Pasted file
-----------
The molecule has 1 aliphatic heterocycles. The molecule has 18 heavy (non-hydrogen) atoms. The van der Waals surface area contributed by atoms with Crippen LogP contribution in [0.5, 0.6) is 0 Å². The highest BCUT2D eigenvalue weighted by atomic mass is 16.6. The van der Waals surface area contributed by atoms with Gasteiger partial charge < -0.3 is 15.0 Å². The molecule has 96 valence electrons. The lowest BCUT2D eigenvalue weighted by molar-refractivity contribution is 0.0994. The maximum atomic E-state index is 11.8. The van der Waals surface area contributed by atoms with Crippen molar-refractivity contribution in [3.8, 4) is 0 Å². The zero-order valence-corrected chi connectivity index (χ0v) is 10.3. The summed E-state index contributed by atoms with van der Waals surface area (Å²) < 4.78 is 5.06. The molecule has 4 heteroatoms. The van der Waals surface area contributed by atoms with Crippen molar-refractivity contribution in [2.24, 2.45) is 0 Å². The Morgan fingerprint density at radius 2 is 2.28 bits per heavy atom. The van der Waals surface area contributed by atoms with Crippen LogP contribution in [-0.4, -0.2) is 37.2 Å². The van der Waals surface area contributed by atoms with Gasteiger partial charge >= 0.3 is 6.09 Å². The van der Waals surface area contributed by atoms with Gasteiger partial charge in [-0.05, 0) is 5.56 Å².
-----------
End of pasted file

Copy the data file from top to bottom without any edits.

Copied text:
The molecule has 1 aliphatic heterocycles. The molecule has 18 heavy (non-hydrogen) atoms. The van der Waals surface area contributed by atoms with Crippen LogP contribution in [0.5, 0.6) is 0 Å². The highest BCUT2D eigenvalue weighted by atomic mass is 16.6. The van der Waals surface area contributed by atoms with Gasteiger partial charge < -0.3 is 15.0 Å². The molecule has 96 valence electrons. The lowest BCUT2D eigenvalue weighted by molar-refractivity contribution is 0.0994. The maximum atomic E-state index is 11.8. The van der Waals surface area contributed by atoms with Crippen molar-refractivity contribution in [3.8, 4) is 0 Å². The zero-order valence-corrected chi connectivity index (χ0v) is 10.3. The summed E-state index contributed by atoms with van der Waals surface area (Å²) < 4.78 is 5.06. The molecule has 4 heteroatoms. The van der Waals surface area contributed by atoms with Crippen molar-refractivity contribution in [2.24, 2.45) is 0 Å². The Morgan fingerprint density at radius 2 is 2.28 bits per heavy atom. The van der Waals surface area contributed by atoms with Crippen LogP contribution in [-0.4, -0.2) is 37.2 Å². The van der Waals surface area contributed by atoms with Gasteiger partial charge >= 0.3 is 6.09 Å². The van der Waals surface area contributed by atoms with Gasteiger partial charge in [-0.05, 0) is 5.56 Å².